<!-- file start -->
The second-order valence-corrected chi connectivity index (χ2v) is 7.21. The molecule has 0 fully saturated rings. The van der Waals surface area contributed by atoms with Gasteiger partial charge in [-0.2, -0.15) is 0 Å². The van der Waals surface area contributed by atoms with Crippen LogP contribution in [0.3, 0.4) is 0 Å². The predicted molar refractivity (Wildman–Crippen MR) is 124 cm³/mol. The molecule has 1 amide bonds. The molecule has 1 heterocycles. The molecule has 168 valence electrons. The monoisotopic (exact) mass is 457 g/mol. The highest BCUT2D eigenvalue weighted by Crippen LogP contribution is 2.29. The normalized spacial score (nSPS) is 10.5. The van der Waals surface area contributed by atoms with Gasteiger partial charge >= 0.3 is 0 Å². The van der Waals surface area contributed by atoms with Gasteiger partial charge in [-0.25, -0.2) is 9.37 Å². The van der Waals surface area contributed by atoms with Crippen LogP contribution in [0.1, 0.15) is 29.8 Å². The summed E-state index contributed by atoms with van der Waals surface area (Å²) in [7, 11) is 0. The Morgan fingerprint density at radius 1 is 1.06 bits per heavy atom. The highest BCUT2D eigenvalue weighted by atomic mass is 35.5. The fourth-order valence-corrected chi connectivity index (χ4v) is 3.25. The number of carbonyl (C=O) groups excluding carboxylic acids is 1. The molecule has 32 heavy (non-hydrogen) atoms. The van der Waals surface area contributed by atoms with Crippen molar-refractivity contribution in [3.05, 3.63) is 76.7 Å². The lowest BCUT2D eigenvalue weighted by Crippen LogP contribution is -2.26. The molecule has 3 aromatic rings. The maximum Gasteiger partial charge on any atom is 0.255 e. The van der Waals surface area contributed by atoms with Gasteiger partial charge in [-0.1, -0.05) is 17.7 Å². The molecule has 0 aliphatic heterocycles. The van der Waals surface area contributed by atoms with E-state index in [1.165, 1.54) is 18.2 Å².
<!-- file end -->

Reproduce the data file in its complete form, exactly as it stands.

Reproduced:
The second-order valence-corrected chi connectivity index (χ2v) is 7.21. The molecule has 0 fully saturated rings. The van der Waals surface area contributed by atoms with Gasteiger partial charge in [-0.2, -0.15) is 0 Å². The van der Waals surface area contributed by atoms with Crippen LogP contribution in [0.3, 0.4) is 0 Å². The predicted molar refractivity (Wildman–Crippen MR) is 124 cm³/mol. The molecule has 1 amide bonds. The molecule has 1 heterocycles. The molecule has 168 valence electrons. The monoisotopic (exact) mass is 457 g/mol. The highest BCUT2D eigenvalue weighted by Crippen LogP contribution is 2.29. The normalized spacial score (nSPS) is 10.5. The van der Waals surface area contributed by atoms with Gasteiger partial charge >= 0.3 is 0 Å². The van der Waals surface area contributed by atoms with Gasteiger partial charge in [-0.25, -0.2) is 9.37 Å². The van der Waals surface area contributed by atoms with Crippen LogP contribution in [0.1, 0.15) is 29.8 Å². The summed E-state index contributed by atoms with van der Waals surface area (Å²) in [7, 11) is 0. The Morgan fingerprint density at radius 1 is 1.06 bits per heavy atom. The highest BCUT2D eigenvalue weighted by atomic mass is 35.5. The fourth-order valence-corrected chi connectivity index (χ4v) is 3.25. The number of carbonyl (C=O) groups excluding carboxylic acids is 1. The molecule has 32 heavy (non-hydrogen) atoms. The van der Waals surface area contributed by atoms with Crippen molar-refractivity contribution in [3.05, 3.63) is 76.7 Å². The lowest BCUT2D eigenvalue weighted by Crippen LogP contribution is -2.26. The molecule has 3 aromatic rings. The maximum Gasteiger partial charge on any atom is 0.255 e. The van der Waals surface area contributed by atoms with Gasteiger partial charge in [-0.1, -0.05) is 17.7 Å². The molecule has 0 aliphatic heterocycles. The van der Waals surface area contributed by atoms with E-state index in [1.165, 1.54) is 18.2 Å².